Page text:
If a community values equality above all else, for instance, efforts that cannot be provided to all persons are unacceptable. The NTD policy agenda must then focus on equal access. For instance, early in the cholera outbreak in Haiti, many international public health experts recommended using the limited supply of cholera vaccine to attempt to “ring fence” infections and prevent the spread of disease beyond a particular region. Government officials in Haiti rejected this plan because the small available supply of vaccine would not be nearly enough to vaccinate everyone who could benefit from vaccination. They worried unequal access might trigger social unrest . Many public health experts believe that even limited vaccination could have reduced the number of cholera cases by over 10% . This example highlights the way underlying values and priorities lead to different views about what ought to be done [5,6].
The spread of some NTDs might be controlled by severely restricting the freedom of movement or private property rights, but many Americans would find such violations unacceptable. For instance, the Brazilian government entered houses to spray for mosquitoes without homeowner permission to curb the Zika epidemic. In the US, privacy norms have been blamed for hindering mosquito eradication efforts because access to private homes is not widely accepted . Value-laden judgments can shape the NTD agenda by establishing the parameters within which specific policies must be developed.
Who sets the NTD agenda and how?
Determining who sets priorities is just as important as agenda setting itself. Judgments about the significance of different interests, needs, and outcomes shape NTD policy. Scientists, clinicians, and public health experts might be engaged through broad surveys or through discussions aimed at building consensus, as the National Academies of Science, Engineering, and Medicine does to develop policy recommendations. Efforts should be made also to engage affected communities through collaborative partnerships with researchers, funders, local partners, and policy makers . The extent to which different stakeholders are represented reflects views about whose perspectives are valuable and can influence the agenda. If some views are “overrepresented” by advocates while others receive little attention, will the imbalance be addressed and, if so, how? Furthermore, to be effective, NTD policy requires collaboration, coordination, and oversight among local, state, and the national government. This is even more complicated for international policy consensus, as different national interests must be aligned. This can be achieved by building on existing structures, such as the WHO. These collaborations are complicated and can be rife with conflict. Nevertheless, coordinating goals and efforts is vital to adopting effective, efficient, and sustainable plans toward eliminating NTDs. Sustainability also requires educating health care professionals about NTDs and cultivating young researchers’ interest and qualifications in conducting NTD research.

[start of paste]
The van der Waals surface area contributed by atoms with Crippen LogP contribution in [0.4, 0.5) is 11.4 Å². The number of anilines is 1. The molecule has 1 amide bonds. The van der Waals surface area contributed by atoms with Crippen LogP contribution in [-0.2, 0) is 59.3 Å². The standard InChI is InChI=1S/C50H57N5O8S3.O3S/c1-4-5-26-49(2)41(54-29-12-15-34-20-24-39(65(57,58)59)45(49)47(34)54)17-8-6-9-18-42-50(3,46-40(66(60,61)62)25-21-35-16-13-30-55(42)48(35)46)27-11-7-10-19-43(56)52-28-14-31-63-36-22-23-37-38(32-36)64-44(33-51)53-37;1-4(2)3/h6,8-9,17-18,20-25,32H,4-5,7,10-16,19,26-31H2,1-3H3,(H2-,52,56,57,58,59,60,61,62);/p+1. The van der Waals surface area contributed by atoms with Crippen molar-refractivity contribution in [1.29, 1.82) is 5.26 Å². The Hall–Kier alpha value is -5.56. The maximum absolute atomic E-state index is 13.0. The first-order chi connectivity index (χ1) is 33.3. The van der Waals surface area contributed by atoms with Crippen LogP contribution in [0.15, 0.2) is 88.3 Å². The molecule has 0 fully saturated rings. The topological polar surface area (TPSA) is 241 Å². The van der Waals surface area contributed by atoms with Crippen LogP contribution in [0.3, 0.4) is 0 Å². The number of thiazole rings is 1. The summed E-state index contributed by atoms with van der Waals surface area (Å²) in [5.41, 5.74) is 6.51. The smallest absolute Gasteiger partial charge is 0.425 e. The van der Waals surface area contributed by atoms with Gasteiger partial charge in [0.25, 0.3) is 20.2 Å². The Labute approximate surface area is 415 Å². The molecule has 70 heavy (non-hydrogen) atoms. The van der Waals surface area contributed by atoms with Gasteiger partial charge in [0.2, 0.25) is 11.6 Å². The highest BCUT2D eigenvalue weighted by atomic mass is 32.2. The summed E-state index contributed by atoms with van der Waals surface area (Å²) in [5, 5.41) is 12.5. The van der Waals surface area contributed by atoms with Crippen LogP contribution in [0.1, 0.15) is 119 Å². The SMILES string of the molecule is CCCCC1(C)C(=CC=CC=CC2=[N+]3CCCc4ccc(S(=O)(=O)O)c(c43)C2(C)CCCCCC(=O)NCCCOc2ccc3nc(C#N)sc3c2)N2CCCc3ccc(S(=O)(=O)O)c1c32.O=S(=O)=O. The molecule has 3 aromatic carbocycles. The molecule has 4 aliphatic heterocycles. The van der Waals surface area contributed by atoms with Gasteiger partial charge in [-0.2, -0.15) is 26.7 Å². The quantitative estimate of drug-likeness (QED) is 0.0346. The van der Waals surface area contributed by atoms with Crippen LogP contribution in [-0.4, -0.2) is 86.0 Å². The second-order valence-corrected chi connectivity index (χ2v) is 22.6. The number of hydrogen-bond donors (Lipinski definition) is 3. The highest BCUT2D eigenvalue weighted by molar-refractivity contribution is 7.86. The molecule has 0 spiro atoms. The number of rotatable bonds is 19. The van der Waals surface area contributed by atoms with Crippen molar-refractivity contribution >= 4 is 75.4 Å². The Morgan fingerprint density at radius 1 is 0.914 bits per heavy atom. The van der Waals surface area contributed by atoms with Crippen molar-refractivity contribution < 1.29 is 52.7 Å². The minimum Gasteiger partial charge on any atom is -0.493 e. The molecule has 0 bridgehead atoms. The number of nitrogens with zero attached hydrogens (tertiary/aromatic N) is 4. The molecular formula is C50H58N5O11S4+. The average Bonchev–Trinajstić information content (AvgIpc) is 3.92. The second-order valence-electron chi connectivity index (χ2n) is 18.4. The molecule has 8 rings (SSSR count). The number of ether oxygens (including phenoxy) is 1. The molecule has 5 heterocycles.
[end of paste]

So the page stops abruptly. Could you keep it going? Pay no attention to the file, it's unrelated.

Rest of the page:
Eliminating NTD epidemics by 2030 requires setting an agenda to meet specific and actionable NTD targets over time. If we focus on all diseases and methods simultaneously, only marginal impact can be attained. Selecting priorities will facilitate more significant achievements. NTD policy aimed at specific targets requires decisions about the balance between funding research, development, treatments, and preventative measures; which diseases to focus on, in what order, how much attention to pay to each; what constraints the agenda must respect; and who will have a voice in agenda setting. Scientists ought to acknowledge the need to set priorities to achieve goals; the importance of collaborating with public health experts, policy makers and communities to make substantial progress toward eliminating NTDs; and the inherently value-laden nature of priority setting. Only through explicitly setting priorities will effective and sustainable policies be achieved over time.